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This question seems to me to be inappropriate to this site.

Whether pain is relative to the size of the brain seems to be a biological/anatomical question, not a philosophical one. Generally speaking, if a question could be answered by a physical experiment, it's not philosophy.

Furthermore, what would be the philosophical value of knowing whether a given being could experience the maximal pain possible in the universe? Is this a step in a larger argument that I am not seeing, or just idle speculation?

If there is a connection between this question and any body of existing philosophical literature, I'm not aware of it. If that's the case, perhaps the OP could edit the question to reference said literature, to help contextualize the question.

  • This question cannot be answered in physical experiment. This is the most philosophical question I can imagine because it deals with things which are in the core of metaphysics. Sorry, it seems you have no knowledge about what is philosophy. – Anixx Sep 27 '11 at 8:33
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    I have no knowledge about what philosophy is? Really? Are you sure you want to go down that road? Especially if you are claiming that "Is there a maximum limit to pain possible for any mass whatsoever?" is the most important philosophical question you can imagine? I understand that you are upset that your questions are being closed, but rather than lash out with insults, why don't you take a closer look at the guidelines for this site, and the questions (and answers) that are getting upvoted? (And, as an aside: how is any question based on "brain mass" at the core of metaphysics?) – Michael Dorfman Sep 27 '11 at 9:01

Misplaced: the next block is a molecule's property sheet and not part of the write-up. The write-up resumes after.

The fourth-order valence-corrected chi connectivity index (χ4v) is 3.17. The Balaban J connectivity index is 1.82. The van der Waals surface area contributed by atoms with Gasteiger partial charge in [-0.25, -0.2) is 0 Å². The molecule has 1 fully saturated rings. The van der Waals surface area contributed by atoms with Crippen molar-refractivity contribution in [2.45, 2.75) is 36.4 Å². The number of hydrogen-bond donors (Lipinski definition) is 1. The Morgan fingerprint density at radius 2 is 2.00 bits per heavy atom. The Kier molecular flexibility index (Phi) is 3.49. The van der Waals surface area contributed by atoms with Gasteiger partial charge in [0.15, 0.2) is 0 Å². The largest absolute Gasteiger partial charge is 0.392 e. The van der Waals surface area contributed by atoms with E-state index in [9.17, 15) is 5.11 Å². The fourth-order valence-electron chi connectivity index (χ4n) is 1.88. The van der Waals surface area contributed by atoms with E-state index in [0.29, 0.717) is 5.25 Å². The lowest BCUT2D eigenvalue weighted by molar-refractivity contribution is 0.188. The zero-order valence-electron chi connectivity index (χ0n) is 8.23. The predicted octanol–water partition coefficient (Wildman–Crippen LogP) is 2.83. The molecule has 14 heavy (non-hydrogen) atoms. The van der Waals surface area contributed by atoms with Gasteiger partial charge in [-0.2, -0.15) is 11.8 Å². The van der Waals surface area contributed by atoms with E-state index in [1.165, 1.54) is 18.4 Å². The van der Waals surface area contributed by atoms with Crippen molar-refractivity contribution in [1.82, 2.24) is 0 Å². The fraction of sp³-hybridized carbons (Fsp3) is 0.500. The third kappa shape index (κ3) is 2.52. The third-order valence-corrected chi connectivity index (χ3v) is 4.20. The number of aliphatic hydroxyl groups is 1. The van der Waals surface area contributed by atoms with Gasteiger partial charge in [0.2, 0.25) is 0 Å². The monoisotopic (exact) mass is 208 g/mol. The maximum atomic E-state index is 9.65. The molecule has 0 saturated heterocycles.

• I already stated this in the question related to quantum mechanics, but I want to repeat: it is not interesting for me to receive your opinion. I maybe will go away from this site, or not, but anyway please do not respond to my questions any more. I am looking for answers of certain quality, if your responses is maximum which I can expect here, it is not interestiong to participate here any longer. – Anixx Sep 27 '11 at 10:03
  • And regarding your sarcastic comment about mass, I think there are only two tendencies possible: increase in complexity, dimensions and the number of elements (if to feel more pleasure more brain is necessary) and decrease, degradation (if to feel more pleasure no greather brain is useless). – Anixx Sep 27 '11 at 10:19
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    Let's summarize, then: you have posted 5 questions, all of which have been downvoted and closed, although you think they are "the most philosophical" questions posed. You do not wish to receive answers from me, although I am currently at the top of the leaderboard for points awarded by the community for good answers. I think we can make a prima facie case that your judgment is at odds with the majority of community here as to what constitutes good questions and good answers. I suspect that this site is not what you think it is. – Michael Dorfman Sep 27 '11 at 10:24
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    @Anixx I understand you are upset but there is no call to be rude to other users, especially when they are trying to help – Joseph Weissman Sep 27 '11 at 13:35
  • You again removed my comment :-( – Anixx Sep 27 '11 at 21:46
  • @Anixx please keep in mind that comments are to be used solely for clarifying the question or answer -- they are not intended for extended discussion, and off-topic/unconstructive comments are subject to deletion. I will try to be considerate of everyone's interest here, but keep in mind comments should be polite, on-topic and constructive (responding to the question or answer it is attached to, not having a side discussion.) – Joseph Weissman Sep 27 '11 at 23:56